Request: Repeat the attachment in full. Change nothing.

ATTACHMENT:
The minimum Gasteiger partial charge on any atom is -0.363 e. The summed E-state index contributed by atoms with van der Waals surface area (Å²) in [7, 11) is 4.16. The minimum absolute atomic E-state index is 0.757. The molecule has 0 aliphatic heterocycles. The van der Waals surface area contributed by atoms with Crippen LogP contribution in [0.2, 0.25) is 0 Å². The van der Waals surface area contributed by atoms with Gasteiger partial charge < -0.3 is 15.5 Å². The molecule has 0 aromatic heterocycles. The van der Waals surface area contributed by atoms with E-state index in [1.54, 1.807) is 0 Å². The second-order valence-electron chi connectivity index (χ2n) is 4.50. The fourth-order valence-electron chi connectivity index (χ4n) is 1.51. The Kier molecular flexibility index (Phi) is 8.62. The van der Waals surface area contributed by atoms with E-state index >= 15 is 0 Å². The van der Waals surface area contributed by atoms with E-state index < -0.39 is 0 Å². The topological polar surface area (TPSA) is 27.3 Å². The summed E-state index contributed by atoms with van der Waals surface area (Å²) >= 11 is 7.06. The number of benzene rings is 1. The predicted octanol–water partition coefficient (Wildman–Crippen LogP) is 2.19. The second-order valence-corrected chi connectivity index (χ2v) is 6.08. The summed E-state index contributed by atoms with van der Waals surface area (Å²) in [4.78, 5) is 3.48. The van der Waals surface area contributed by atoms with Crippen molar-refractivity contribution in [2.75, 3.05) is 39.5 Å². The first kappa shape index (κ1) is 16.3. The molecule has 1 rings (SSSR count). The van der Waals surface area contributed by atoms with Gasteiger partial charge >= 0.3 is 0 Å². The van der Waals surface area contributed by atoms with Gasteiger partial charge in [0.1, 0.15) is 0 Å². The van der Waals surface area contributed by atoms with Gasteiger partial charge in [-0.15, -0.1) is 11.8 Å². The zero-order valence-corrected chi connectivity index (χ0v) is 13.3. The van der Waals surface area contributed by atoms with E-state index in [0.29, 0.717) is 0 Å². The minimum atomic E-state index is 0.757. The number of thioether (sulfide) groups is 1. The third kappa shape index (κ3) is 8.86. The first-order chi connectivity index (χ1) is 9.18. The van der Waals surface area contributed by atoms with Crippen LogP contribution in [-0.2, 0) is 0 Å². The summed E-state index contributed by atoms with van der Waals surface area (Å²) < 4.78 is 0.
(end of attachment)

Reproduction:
The minimum Gasteiger partial charge on any atom is -0.363 e. The summed E-state index contributed by atoms with van der Waals surface area (Å²) in [7, 11) is 4.16. The minimum absolute atomic E-state index is 0.757. The molecule has 0 aliphatic heterocycles. The van der Waals surface area contributed by atoms with Crippen LogP contribution in [0.2, 0.25) is 0 Å². The van der Waals surface area contributed by atoms with Gasteiger partial charge < -0.3 is 15.5 Å². The molecule has 0 aromatic heterocycles. The van der Waals surface area contributed by atoms with E-state index in [1.54, 1.807) is 0 Å². The second-order valence-electron chi connectivity index (χ2n) is 4.50. The fourth-order valence-electron chi connectivity index (χ4n) is 1.51. The Kier molecular flexibility index (Phi) is 8.62. The van der Waals surface area contributed by atoms with E-state index >= 15 is 0 Å². The van der Waals surface area contributed by atoms with E-state index < -0.39 is 0 Å². The topological polar surface area (TPSA) is 27.3 Å². The summed E-state index contributed by atoms with van der Waals surface area (Å²) >= 11 is 7.06. The number of benzene rings is 1. The predicted octanol–water partition coefficient (Wildman–Crippen LogP) is 2.19. The second-order valence-corrected chi connectivity index (χ2v) is 6.08. The summed E-state index contributed by atoms with van der Waals surface area (Å²) in [4.78, 5) is 3.48. The van der Waals surface area contributed by atoms with Crippen molar-refractivity contribution in [2.75, 3.05) is 39.5 Å². The first kappa shape index (κ1) is 16.3. The molecule has 1 rings (SSSR count). The van der Waals surface area contributed by atoms with Gasteiger partial charge >= 0.3 is 0 Å². The van der Waals surface area contributed by atoms with Gasteiger partial charge in [0.1, 0.15) is 0 Å². The van der Waals surface area contributed by atoms with Gasteiger partial charge in [-0.15, -0.1) is 11.8 Å². The zero-order valence-corrected chi connectivity index (χ0v) is 13.3. The van der Waals surface area contributed by atoms with E-state index in [0.29, 0.717) is 0 Å². The minimum atomic E-state index is 0.757. The number of thioether (sulfide) groups is 1. The third kappa shape index (κ3) is 8.86. The first-order chi connectivity index (χ1) is 9.18. The van der Waals surface area contributed by atoms with Crippen LogP contribution in [-0.2, 0) is 0 Å². The summed E-state index contributed by atoms with van der Waals surface area (Å²) < 4.78 is 0.